command? That are fed by hand at fixed times of the day? What kind of
      educational value does this offer us? What kind of training techniques do
      you imagine were used to make these magnificent, proud creatures so
      obedient? It may make us laugh but it brings no benefit to the animal
      itself.Like the Aspinall Foundation, Tywcross Zoo also boasts that it
      serves much needed conservation initiatives. Yet elephants fare
      particularly poorly in captivity, as the dreadful breeding records, high
      infant mortality rates and reduced longevity show. Aspinall defends his
      zoos by pointing to a number of successful reintroductions into the wild,
      including 51 gorillas over a decade and three rhinos this year.

      But even if there are examples of reintroduction working, it amounts to a
      tiny handful of captive bred individuals that are benefiting, while
      millions more spend their entire lives incarcerated in zoos. Is this
      justified? Or more to the point, if endangered species are preserved only
      within the artificial confines of captive breeding programs is this to be
      applauded as successful conservation?
      Conserving cruelty

      I wish something as simple as a zoo was the answer to the challenges that
      face conservation today but sadly after 400 years zoos, wildlife parks,
      safaris, and nature parks remain stuck in the past. They have failed to
      meet these challenges or reverse the mass decline in endangered species.
      Successful conservation does not occur within cages, but within the wild
      habitats where these creatures belong.

      Instead, these elephants are forced to waste away as exhibits in a cramped
      themed park- a tiny fraction of the vast space they would naturally roam.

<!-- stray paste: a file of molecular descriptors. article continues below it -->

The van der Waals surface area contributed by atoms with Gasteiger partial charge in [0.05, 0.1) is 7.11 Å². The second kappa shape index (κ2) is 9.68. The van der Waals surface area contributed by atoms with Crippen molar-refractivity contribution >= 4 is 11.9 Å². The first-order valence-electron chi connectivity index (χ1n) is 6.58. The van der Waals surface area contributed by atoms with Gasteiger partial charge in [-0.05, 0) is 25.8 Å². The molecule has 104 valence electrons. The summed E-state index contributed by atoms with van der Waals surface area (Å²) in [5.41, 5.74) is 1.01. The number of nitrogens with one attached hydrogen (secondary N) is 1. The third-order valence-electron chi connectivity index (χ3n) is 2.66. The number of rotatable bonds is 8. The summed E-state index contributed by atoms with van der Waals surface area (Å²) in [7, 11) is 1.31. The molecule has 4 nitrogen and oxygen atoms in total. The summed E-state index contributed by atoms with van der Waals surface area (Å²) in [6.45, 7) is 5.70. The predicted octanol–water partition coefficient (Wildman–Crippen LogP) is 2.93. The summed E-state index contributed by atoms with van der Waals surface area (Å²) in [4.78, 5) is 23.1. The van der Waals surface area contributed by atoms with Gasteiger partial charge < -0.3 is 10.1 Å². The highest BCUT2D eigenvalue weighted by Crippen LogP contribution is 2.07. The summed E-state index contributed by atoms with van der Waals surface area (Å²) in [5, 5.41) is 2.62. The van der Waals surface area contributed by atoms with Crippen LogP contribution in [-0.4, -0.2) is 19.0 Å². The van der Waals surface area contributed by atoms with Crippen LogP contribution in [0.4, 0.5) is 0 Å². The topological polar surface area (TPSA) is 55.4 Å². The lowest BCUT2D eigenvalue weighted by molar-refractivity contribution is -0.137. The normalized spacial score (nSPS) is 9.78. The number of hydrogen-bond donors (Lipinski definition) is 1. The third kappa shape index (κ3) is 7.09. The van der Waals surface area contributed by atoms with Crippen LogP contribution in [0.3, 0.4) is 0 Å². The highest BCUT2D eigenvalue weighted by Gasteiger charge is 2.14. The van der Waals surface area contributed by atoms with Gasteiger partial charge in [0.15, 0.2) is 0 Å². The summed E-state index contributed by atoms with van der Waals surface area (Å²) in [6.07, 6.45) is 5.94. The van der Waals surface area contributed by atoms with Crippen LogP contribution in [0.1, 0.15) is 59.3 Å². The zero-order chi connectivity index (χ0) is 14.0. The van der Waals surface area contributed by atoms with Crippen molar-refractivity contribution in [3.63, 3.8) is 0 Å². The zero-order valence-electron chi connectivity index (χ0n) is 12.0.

Deprived of privacy and a refuge, they are on constant view to the tourists
      who are immersed in an ersatz "Sri Lankan experience" in the heart of the
      West Midlands and meander by the elephants for "close quarter views". Just
      as unnatural, is holding a rock festival in the park where clubbers are
      encouraged to release their �wild side�.

      But even putting these grossly inappropriate commercial ventures aside, it
      may still be the case that zoos, including the Aspinall Foundation,
      endeavour to uphold high standards of animal welfare, impart informative
      nuggets to the public and attempt to fulfill more than their minimal legal
      requirement of conservation. But to me such efforts are mere tokenism and
      do not justify the unnatural confinement of wild animals. Neither do they
      serve the exigent issues of conservation.
      So when these elephants have it bad enough already, they are now allegedly
      being beaten too. It is not the kind of behavior we would expect from a
      �good� zoo, not from a �bad� zoo either. Yet even in those �good� zoos
      where there is no overt cruelty like beatings, the animals suffer. This is
      why I consider there is no such thing as a �good� or �bad� zoo. All zoos
      are equal. Damian Aspinall is right: no zoo or wildlife park is any way to
      treat an animal.

      [Non-text portions of this message have been removed]